What Automatic Graphics Switching is on your MacBook Pro and how to use it

Late-2013 MacBook Pro with Retina display (two up 001)

Depending on the model of MacBook Pro you have, you may be able to physically choose whether your computer uses the high power discreet graphics card for better performance or the low power integrated graphics chip for better battery life by using an option known as Automatic Graphics Switching.

The feature is only available on MacBook Pros that have two graphics processing units (GPU). The reason it only exists on certain models of the MacBook Pro is not all Macs have dual GPUs, and the desktop Macs that do don’t need a low power mode since they don’t rely on batteries and are connected to a power source all the time.

How to tell if you have dual GPUs

You can tell if you have two GPUs by going to  → About this Mac → System Report → Graphics/Displays on your Mac.

As you can see from my report, my 2012 15” MacBook Pro with Retina display has both an AMD Radeon M9 graphics card and the Intel Iris Pro integrated graphics:

MacBook Pro Two GPUs

If you only see one graphics source in this list, it means you don’t have two graphics processing units. More than likely this is going to be the case if you have a lower end MacBook Pro. You might see some variant of Intel integrated graphics, whether it’s the Intel Iris Pro or Intel HD graphics.

How Automatic Graphics Switching works

Automatic Graphics Switching is a great feature because it helps give your Apple notebook phenomenal battery life. Without this feature, your power-hungry discreet graphics card would slide your battery life to a fraction of the time it lasts right now.

Thanks to powerful software in your Mac, macOS is capable of detecting when your computer needs more graphical horsepower and it can seamlessly switch over to the discreet graphics card if you’re doing something graphic intensive, such as gaming.

When you’re done, it moves back to the integrated graphics source to save power. When it does, your computer not only uses less juice, but it also runs much cooler and the fans will be quieter as they won’t have to spin so quickly to keep the machine cooler.

Depending on how you use your MacBook Pro on a daily basis, you may or may not need to utilize the Automatic Graphics Switching setting.

If you’re always tethered to a power source, then you might not care as much about the power efficiency of your MacBook Pro. This is typically the case with gamers who want the best graphical performance. These users don’t need Automatic Graphics Switching as much as a typical user and can let the computer run off of the discreet graphics card all the time because they’re typically connected to a power source to keep their game playing from killing their computer too quickly.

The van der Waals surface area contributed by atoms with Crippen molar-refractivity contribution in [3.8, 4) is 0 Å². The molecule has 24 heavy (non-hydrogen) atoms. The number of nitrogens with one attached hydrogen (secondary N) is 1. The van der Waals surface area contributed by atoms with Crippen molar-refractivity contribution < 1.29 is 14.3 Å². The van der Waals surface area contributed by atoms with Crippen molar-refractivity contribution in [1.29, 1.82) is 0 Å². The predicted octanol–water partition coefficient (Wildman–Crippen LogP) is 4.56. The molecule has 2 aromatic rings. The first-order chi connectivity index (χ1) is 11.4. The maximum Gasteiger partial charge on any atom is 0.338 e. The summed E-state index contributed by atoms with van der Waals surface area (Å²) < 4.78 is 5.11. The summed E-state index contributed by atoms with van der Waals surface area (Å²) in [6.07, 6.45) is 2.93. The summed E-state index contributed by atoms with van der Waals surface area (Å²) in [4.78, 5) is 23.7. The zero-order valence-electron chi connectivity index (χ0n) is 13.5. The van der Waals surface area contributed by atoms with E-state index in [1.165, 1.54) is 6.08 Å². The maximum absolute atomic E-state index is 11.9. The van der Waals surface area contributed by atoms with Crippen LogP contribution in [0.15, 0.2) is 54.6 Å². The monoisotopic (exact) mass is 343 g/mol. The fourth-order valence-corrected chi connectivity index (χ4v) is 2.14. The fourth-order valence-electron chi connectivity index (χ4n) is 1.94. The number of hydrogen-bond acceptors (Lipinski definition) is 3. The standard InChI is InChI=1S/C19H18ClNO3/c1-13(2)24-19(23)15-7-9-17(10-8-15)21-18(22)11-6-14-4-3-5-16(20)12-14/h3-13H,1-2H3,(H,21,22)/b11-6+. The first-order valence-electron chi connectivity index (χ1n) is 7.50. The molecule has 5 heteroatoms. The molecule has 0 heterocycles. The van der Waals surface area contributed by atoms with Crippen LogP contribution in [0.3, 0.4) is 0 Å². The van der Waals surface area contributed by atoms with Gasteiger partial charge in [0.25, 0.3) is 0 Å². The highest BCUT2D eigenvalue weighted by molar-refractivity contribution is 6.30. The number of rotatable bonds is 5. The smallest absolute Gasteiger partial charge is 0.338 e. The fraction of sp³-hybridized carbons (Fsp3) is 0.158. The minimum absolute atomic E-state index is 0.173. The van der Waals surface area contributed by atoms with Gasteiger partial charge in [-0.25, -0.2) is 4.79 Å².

On the other hand, if you want to turn it on to conserve power for an on-the-go lifestyle, like most people buy notebooks for, then this option should be important to you because you won’t want to waste battery life by using your discreet graphics card to render normal macOS interfaces and view video playback when you don’t need that kind of horsepower to drive that stuff.

How to toggle Automatic Graphics Switching on or off

To toggle Automatic Graphics Switching on or off, follow these simple steps:

1) Launch the System Preferences app on your Mac and open the Energy Saver preference pane.

Mac Energy Saver Setting

2) Locate the Automatic Graphics Switching checkbox at the top of the preferences pan you see and add a check mark to toggle it on, or remove the check mark to toggle it off.

Mac Automatic Graphics Switching

The changes are going to take effect immediately after you make your choice. You don’t need to restart your computer.

What did I just do?

If you turned the feature off, then you’ve just made it so your Mac can utilize the high power discreet graphics card 100% of the time rather than using the power-sipping integrated graphics.

Conversely, if you just turned the feature on, then your Mac can now save energy when it doesn’t need the high power graphics by switching to the low power graphics source instead, and this will yield improved battery life.

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If you have a Mac with Automatic Graphics Switching abilities, which setting do you like to leave it at? Share in the comments.